understood that it isn't what in superior langwidge might be called 'nobby.'
It's a hindication of a mind not much above pennywinkles or creases, or any
of them lower branches of the purfession what's hawked in baskets.
We only made five halts on the road; the last
one being more for the sake of getting a bit of raw steak [-307-] for
Simmon's eye that he got in the heat of argyment with a cat's meat man wot
threw a turnip at his missus, just the t'other side of Whetstone.
We was not alone under the hedge. There was
several other parties wot I had met at the markets wet had brought their
wittles; and, bein' friendly and open to deal, it was a chunk o' pie for a
bit o' cold pickled pork, or a cold baked tater for a cold biled 'un, or a
ingun for the worth of it in cheese, as fair and friendly as possible. After
which, and the rest of the' beer wot was in the bottle, we was in a proper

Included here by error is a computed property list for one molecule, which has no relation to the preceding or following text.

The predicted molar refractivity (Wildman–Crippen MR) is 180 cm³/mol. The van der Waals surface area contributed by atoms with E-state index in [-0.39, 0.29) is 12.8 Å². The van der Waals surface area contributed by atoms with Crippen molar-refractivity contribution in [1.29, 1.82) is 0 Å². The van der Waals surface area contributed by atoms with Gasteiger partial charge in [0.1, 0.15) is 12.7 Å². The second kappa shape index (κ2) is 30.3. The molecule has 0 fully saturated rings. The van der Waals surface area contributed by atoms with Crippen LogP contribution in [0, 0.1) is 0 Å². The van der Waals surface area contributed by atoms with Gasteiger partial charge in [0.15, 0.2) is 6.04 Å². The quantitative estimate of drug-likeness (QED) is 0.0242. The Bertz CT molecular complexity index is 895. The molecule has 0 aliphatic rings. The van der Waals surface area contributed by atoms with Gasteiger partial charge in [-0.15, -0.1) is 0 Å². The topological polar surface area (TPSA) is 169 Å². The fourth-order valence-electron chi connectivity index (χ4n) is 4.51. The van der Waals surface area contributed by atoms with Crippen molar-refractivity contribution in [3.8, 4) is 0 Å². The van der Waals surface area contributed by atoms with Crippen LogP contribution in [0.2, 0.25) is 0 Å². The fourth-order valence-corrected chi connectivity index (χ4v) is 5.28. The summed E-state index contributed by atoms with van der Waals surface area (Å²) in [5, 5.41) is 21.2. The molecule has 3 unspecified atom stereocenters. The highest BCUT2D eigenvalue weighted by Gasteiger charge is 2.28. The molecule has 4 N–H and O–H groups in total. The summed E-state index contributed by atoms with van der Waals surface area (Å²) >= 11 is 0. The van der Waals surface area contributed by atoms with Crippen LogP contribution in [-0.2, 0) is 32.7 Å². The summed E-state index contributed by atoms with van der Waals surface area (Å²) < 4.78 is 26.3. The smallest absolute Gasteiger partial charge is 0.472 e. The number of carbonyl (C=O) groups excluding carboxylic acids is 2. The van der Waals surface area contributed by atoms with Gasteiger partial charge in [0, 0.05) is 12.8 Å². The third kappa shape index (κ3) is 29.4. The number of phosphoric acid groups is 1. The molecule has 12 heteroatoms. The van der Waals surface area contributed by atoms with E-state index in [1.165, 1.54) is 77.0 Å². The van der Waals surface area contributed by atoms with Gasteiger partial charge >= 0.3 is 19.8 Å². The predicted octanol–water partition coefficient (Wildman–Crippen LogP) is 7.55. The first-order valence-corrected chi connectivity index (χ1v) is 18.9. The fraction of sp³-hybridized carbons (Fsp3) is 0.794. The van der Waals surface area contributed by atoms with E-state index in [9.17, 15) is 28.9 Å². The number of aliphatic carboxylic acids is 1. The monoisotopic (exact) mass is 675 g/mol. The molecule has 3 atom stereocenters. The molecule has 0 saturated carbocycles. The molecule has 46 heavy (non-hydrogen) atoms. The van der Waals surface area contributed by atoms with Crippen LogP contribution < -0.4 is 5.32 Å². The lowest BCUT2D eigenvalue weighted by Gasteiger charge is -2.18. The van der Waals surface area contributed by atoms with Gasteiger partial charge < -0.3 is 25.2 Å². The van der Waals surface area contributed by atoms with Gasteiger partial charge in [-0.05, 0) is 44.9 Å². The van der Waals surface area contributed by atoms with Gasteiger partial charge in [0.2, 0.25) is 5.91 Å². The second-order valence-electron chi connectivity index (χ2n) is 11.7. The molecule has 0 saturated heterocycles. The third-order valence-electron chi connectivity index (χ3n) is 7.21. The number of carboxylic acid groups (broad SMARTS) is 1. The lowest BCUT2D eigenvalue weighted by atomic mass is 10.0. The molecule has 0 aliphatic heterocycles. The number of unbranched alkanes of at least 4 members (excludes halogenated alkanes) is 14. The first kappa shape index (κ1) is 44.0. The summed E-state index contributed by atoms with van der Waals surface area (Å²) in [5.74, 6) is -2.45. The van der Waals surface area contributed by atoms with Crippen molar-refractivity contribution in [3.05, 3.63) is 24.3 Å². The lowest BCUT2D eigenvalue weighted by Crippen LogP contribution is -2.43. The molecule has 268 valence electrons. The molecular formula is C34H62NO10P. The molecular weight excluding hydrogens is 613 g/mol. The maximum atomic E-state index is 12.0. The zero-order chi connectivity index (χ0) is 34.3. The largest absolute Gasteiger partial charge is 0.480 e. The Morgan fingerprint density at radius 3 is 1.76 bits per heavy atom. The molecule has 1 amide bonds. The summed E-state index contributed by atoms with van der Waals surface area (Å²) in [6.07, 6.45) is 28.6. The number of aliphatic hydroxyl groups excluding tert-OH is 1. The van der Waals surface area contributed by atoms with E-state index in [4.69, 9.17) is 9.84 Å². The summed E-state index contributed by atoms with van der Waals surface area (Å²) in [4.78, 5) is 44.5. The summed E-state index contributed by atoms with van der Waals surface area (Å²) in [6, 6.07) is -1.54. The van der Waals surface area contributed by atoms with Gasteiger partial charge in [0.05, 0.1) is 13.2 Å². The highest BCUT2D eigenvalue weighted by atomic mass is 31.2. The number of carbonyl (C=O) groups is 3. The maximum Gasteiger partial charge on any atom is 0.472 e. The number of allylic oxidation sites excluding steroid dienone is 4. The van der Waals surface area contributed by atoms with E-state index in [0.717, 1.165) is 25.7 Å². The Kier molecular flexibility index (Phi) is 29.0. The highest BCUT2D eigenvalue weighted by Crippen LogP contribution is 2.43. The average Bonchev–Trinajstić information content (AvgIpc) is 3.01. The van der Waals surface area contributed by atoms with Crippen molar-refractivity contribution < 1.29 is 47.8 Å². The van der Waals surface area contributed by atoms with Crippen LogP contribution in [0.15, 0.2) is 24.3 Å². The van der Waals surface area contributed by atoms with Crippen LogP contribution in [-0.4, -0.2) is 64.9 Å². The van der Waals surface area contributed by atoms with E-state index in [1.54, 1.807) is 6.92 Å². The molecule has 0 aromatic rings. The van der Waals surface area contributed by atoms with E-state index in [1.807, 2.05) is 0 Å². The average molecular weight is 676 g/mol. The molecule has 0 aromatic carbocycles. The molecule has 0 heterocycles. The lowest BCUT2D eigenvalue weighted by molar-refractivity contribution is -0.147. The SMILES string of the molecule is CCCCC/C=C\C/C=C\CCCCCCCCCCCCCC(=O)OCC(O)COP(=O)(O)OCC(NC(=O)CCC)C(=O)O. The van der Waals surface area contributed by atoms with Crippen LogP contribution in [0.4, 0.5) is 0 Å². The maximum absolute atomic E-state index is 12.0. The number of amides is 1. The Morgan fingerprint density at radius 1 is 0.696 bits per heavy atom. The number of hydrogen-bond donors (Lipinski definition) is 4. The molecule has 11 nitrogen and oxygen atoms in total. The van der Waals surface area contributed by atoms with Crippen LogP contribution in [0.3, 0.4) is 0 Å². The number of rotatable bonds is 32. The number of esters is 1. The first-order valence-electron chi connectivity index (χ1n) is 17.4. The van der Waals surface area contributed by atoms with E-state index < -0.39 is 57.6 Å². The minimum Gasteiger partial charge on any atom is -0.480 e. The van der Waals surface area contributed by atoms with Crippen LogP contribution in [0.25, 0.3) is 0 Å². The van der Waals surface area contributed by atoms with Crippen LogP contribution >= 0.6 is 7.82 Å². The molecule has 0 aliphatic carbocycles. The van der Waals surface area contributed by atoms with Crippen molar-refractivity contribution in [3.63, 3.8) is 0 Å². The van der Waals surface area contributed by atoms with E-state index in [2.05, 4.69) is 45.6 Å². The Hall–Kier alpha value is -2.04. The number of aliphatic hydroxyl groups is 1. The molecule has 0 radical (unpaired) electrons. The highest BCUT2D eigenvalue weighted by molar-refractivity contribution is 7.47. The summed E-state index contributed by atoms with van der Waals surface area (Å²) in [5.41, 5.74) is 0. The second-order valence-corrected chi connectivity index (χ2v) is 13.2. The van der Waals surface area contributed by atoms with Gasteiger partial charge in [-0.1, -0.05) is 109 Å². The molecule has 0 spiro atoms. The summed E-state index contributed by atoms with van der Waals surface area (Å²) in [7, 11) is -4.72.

frame of mind to get towards the fair.
I knew 'em again direckly, having had wot was werry nigh a row with 'em on the Monday, when I bought the werry pony wot I'm driving now, and was bringin' him home. It was all about payin' a penny toll, and all who had bought a horse had to pay it, and everybody kicked at it. No pike - no giving you a ticket - no nothing; only him with the dirty short pipe that looked like a drover out o' work, and the other two chaps in their shirts and trousers, and with their sleeves tucked up and flourishing them staffs as though goadin' of you not to pay the penny, so that they might get an excuse to have a shy at you.
I don't object to tolls when it's all reglar
and there's a pike to show for it - and I spose it is reglar since the
perlice [-308-] allowed it; but swelp me goodness ! if I was a lord of a
manor, and I wanted to screw a penny out of a poor cove wot couldn't afford
it, I would contrive to put by enough out of the profits to alter the cut of
them toll takers."
A proper sort of fair Barnet is. It's snug, in
the fust place. It's so down in a hole that you might clap a lid on the top,
of it and shut it all in. Then there's nothing stuck up about it; no doing
the grand and playing the lady and gen'leman; a good solid cut-and-come-agin
kind o' fair; a pleasant mixshure of the comforts of home with the
amoosements one has got a happytite for. It's a hexcellent place for grub.
They may hang about the outside of the fair